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Stop the overuse of antibiotics on factory farms
At least 23,000 Americans die every year from antibiotic-resistant bacteria. The Centers for Disease Control and Prevention warns that the widespread overuse of antibiotics on factory farms is making them less effective.
WHAT IF ANTIBIOTICS STOPPED WORKING?
If you are like most Americans, you or someone in your family has been prescribed antibiotics to treat an illness. Maybe it was a simple ear infection, or strep throat. Or maybe it was something potentially life-threatening, like pneumonia or a post-surgery infection.
We assume that when we get an infectious illness the antibiotics our doctors prescribe for us will make us better. But what if they didn’t? Medical experts, including from the World Health Organization, are warning that if we don’t stop the overuse of antibiotics, they could stop working — with potentially grave consequences for public health.
ANTIBIOTIC OVERUSE ON FACTORY FARMS
Despite these warnings, many factory farms are routinely giving antibiotics to animals that aren't sick. Why? Crowded and unsanitary conditions, along with other practices used on factory farms can put animals’ health at risk.
But, instead of treating sick animals with antibiotics when they get an infection, many farming operations just distribute antibiotics to all of their animals as a preventative measure. Factory farms also discovered that giving animals a regular dose of antibiotics made them gain weight faster. And now, 70% of antibiotics sold in the United States are for use on livestock and poultry.
Antibiotics are meant to be given in precise doses to treat specific types of infections. When they are used on a daily basis by farming operations, it increases the likelihood that all kinds of bacteria, including the ones that make people sick, will develop resistance, and our life-saving medicines won't work.
According to the Centers for Disease Control and Prevention, "each year in the United States, at least 2 million people become infected with bacteria that are resistant to antibiotics, and at least 23,000 people die each year as a direct result of these infections." Abd a recent study found that unless action is taken, these infections would kill more people worldwide by 2050 than cancer does today.
HEALTH PROFESSIONALS RAISING THE ALARM
The calls for action from the public health community are growing louder, and more urgent. For instance, World Health Organization officials said: "Without urgent, coordinated action by many stakeholders, the world is headed for a post-antibiotic era, in which common infections and minor injuries which have been treatable for decades can once again kill."
Doctors are also overwhelmingly concerned. In a poll released by U.S. PIRG and Consumer Reports, 93% of doctors polled said they were concerned about the practice of using antibiotics on healthy animals for growth promotion and disease prevention. In addition, 85% of doctors polled said that in the last year, one or more of their patients had a presumed or confirmed case of a drug-resistant infection.
IT’S TIME FOR ACTION ON ANTIBIOTIC OVERUSE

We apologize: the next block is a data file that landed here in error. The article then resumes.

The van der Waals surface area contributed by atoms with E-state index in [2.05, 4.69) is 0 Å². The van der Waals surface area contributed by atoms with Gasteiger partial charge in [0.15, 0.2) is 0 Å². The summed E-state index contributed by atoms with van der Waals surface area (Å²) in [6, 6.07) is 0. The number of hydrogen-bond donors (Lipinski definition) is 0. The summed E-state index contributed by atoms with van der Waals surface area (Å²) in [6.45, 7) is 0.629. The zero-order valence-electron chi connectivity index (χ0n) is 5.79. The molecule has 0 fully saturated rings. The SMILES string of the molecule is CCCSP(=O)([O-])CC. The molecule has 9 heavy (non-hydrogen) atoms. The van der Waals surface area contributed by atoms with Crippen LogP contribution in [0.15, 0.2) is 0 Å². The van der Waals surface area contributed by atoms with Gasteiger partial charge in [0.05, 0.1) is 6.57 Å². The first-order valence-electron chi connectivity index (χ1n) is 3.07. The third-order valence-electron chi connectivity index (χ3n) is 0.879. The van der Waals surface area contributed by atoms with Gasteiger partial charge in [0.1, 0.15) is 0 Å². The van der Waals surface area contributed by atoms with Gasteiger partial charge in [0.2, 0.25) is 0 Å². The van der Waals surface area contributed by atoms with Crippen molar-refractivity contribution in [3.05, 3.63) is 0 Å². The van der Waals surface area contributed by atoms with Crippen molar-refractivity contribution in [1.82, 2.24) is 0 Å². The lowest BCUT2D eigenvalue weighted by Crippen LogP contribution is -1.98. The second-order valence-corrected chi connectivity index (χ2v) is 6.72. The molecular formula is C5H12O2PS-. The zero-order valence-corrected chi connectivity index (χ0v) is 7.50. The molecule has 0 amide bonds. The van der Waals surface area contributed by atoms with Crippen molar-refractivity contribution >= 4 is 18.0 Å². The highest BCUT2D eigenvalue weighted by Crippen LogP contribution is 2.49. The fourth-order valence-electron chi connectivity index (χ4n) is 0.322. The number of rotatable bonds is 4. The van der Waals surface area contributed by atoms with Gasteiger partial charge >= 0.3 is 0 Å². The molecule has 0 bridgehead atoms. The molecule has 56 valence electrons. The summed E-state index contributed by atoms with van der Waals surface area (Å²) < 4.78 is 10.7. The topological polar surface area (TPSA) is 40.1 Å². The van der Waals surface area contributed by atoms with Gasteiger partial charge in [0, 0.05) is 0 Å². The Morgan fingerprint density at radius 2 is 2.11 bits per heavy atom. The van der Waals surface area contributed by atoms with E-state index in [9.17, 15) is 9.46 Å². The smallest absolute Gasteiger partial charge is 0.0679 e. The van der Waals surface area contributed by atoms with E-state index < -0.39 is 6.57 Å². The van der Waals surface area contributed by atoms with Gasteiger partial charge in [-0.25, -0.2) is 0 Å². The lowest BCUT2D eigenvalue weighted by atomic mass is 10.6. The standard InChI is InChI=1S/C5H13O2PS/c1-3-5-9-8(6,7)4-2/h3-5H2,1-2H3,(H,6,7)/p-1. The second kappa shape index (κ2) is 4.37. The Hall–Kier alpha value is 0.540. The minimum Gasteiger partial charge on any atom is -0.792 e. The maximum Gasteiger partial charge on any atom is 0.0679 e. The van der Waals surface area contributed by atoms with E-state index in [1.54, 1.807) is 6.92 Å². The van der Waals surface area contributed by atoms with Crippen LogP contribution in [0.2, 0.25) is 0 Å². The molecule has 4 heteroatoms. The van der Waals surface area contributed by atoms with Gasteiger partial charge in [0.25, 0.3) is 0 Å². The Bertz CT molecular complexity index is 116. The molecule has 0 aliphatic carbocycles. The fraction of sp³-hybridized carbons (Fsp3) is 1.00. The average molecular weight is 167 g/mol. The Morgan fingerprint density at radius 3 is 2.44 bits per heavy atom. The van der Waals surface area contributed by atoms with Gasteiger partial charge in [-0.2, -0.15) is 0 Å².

Large farming operations and the drug industry have resisted change, and have so far blocked efforts in Congress and from government agencies. That's why we're bringing together citizens, families, farmers, doctors and members of the medical community to convince big restaurants to pressure these farms to change their practices.
BIG FARMS & RESTAURANTS NEED TO DO THEIR PART
In March 2015, we helped convince McDonald’s to stop serving chicken raised on our life-saving medicines. Shortly after, Tyson Foods, a major chicken producer and McDonald's supplier, followed suit. Then, in October, we convinced Subway, with more restaurants than any other chain in the United States, to make a commitments to stop serving any meat raised on antibiotics, starting with chicken by the end of 2016.
These were huge victories to protect public health, but now, other major chains need to take action. That's why we're focusing on KFC — the largest chain of fried chicken restaurants in the world.
KFC recently took a step in the right direction by updating their antibiotics policy, but it's not strong enough to fully protect our life-saving medicines. KFC needs to go further — and if they do, it could lead to a majority of the U.S. chicken industry raising their chickens without medically-important antibiotics.
Unsurprisingly, the industry is fighting back, trying to confuse consumers with misleading arguments about whether these commitments mean sick animals won't get treatment. But we know that's not true, and not the problem here. The problem is that farms are giving antibiotics to animals in their daily feed as a preventative measure — not just to treat sick animals. That's why our call is for meat raised without the routine use of antibiotics.
With thousands of Americans dying, and millions more getting sick from antibiotic-resistant infections every year, it's time for more chains to follow the lead of Subway, McDonald's, and many others.
If we don’t take decisive action soon, we could face a world in which life-saving antibiotics no longer work. This is why we need your help today.
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